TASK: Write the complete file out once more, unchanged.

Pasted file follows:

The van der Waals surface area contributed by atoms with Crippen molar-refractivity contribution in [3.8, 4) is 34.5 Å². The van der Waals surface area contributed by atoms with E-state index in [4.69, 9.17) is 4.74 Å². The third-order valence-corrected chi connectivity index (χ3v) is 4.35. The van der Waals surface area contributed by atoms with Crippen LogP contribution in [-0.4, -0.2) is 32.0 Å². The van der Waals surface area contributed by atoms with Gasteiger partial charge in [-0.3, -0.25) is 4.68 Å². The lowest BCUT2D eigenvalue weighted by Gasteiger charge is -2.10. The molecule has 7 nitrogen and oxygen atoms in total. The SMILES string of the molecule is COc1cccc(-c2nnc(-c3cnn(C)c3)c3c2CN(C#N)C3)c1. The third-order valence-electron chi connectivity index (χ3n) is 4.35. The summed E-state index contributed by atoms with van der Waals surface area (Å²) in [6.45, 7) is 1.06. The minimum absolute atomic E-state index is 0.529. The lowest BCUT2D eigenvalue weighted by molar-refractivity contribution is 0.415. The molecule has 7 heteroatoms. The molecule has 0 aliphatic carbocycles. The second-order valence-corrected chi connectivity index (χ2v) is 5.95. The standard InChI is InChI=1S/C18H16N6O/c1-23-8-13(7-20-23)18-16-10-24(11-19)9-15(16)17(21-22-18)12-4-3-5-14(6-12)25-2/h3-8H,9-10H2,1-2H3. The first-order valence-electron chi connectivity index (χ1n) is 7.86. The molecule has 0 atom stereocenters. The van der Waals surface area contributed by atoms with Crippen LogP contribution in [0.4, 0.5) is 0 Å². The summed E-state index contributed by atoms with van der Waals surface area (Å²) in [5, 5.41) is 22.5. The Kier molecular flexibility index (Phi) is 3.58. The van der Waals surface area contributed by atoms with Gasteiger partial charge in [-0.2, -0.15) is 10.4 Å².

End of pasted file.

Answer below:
The van der Waals surface area contributed by atoms with Crippen molar-refractivity contribution in [3.8, 4) is 34.5 Å². The van der Waals surface area contributed by atoms with E-state index in [4.69, 9.17) is 4.74 Å². The third-order valence-corrected chi connectivity index (χ3v) is 4.35. The van der Waals surface area contributed by atoms with Crippen LogP contribution in [-0.4, -0.2) is 32.0 Å². The van der Waals surface area contributed by atoms with Gasteiger partial charge in [-0.3, -0.25) is 4.68 Å². The lowest BCUT2D eigenvalue weighted by Gasteiger charge is -2.10. The molecule has 7 nitrogen and oxygen atoms in total. The SMILES string of the molecule is COc1cccc(-c2nnc(-c3cnn(C)c3)c3c2CN(C#N)C3)c1. The third-order valence-electron chi connectivity index (χ3n) is 4.35. The summed E-state index contributed by atoms with van der Waals surface area (Å²) in [6.45, 7) is 1.06. The minimum absolute atomic E-state index is 0.529. The lowest BCUT2D eigenvalue weighted by molar-refractivity contribution is 0.415. The molecule has 7 heteroatoms. The molecule has 0 aliphatic carbocycles. The second-order valence-corrected chi connectivity index (χ2v) is 5.95. The standard InChI is InChI=1S/C18H16N6O/c1-23-8-13(7-20-23)18-16-10-24(11-19)9-15(16)17(21-22-18)12-4-3-5-14(6-12)25-2/h3-8H,9-10H2,1-2H3. The first-order valence-electron chi connectivity index (χ1n) is 7.86. The molecule has 0 atom stereocenters. The van der Waals surface area contributed by atoms with Crippen LogP contribution in [0.4, 0.5) is 0 Å². The summed E-state index contributed by atoms with van der Waals surface area (Å²) in [5, 5.41) is 22.5. The Kier molecular flexibility index (Phi) is 3.58. The van der Waals surface area contributed by atoms with Gasteiger partial charge in [-0.2, -0.15) is 10.4 Å².